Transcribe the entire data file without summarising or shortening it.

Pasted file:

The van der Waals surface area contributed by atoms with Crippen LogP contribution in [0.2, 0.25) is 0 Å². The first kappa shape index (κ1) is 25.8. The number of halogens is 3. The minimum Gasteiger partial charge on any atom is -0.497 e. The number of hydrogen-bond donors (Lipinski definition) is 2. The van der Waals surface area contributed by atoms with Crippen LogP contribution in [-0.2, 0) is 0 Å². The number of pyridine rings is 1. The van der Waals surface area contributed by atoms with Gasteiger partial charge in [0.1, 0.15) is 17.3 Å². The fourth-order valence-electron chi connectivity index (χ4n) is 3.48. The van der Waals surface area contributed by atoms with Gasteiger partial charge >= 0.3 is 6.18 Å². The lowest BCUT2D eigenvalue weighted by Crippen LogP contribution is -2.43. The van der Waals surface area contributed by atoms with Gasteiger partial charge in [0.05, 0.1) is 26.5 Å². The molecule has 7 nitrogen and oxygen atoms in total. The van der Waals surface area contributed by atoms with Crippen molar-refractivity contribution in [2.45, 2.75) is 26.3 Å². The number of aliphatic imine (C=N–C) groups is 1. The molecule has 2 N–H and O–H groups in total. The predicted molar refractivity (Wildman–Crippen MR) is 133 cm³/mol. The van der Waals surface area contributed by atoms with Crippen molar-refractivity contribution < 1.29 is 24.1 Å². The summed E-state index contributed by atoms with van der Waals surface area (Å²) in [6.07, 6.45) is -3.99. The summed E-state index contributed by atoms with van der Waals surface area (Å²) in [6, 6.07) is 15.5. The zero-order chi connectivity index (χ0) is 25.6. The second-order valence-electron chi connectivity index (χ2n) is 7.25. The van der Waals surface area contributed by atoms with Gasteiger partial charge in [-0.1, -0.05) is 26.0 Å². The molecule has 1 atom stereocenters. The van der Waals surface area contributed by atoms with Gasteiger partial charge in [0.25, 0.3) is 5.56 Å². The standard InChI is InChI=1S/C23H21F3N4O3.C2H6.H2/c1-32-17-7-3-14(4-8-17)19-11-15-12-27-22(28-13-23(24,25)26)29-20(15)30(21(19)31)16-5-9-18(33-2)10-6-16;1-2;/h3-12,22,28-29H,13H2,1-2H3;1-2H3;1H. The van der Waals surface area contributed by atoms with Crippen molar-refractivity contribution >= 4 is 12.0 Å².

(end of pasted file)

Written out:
The van der Waals surface area contributed by atoms with Crippen LogP contribution in [0.2, 0.25) is 0 Å². The first kappa shape index (κ1) is 25.8. The number of halogens is 3. The minimum Gasteiger partial charge on any atom is -0.497 e. The number of hydrogen-bond donors (Lipinski definition) is 2. The van der Waals surface area contributed by atoms with Crippen LogP contribution in [-0.2, 0) is 0 Å². The number of pyridine rings is 1. The van der Waals surface area contributed by atoms with Gasteiger partial charge in [0.1, 0.15) is 17.3 Å². The fourth-order valence-electron chi connectivity index (χ4n) is 3.48. The van der Waals surface area contributed by atoms with Gasteiger partial charge >= 0.3 is 6.18 Å². The lowest BCUT2D eigenvalue weighted by Crippen LogP contribution is -2.43. The van der Waals surface area contributed by atoms with Gasteiger partial charge in [0.05, 0.1) is 26.5 Å². The molecule has 7 nitrogen and oxygen atoms in total. The van der Waals surface area contributed by atoms with Crippen molar-refractivity contribution in [2.45, 2.75) is 26.3 Å². The number of aliphatic imine (C=N–C) groups is 1. The molecule has 2 N–H and O–H groups in total. The predicted molar refractivity (Wildman–Crippen MR) is 133 cm³/mol. The van der Waals surface area contributed by atoms with Crippen molar-refractivity contribution < 1.29 is 24.1 Å². The summed E-state index contributed by atoms with van der Waals surface area (Å²) in [6.07, 6.45) is -3.99. The summed E-state index contributed by atoms with van der Waals surface area (Å²) in [6, 6.07) is 15.5. The zero-order chi connectivity index (χ0) is 25.6. The second-order valence-electron chi connectivity index (χ2n) is 7.25. The van der Waals surface area contributed by atoms with Gasteiger partial charge in [-0.1, -0.05) is 26.0 Å². The molecule has 1 atom stereocenters. The van der Waals surface area contributed by atoms with Gasteiger partial charge in [0.25, 0.3) is 5.56 Å². The standard InChI is InChI=1S/C23H21F3N4O3.C2H6.H2/c1-32-17-7-3-14(4-8-17)19-11-15-12-27-22(28-13-23(24,25)26)29-20(15)30(21(19)31)16-5-9-18(33-2)10-6-16;1-2;/h3-12,22,28-29H,13H2,1-2H3;1-2H3;1H. The van der Waals surface area contributed by atoms with Crippen molar-refractivity contribution >= 4 is 12.0 Å².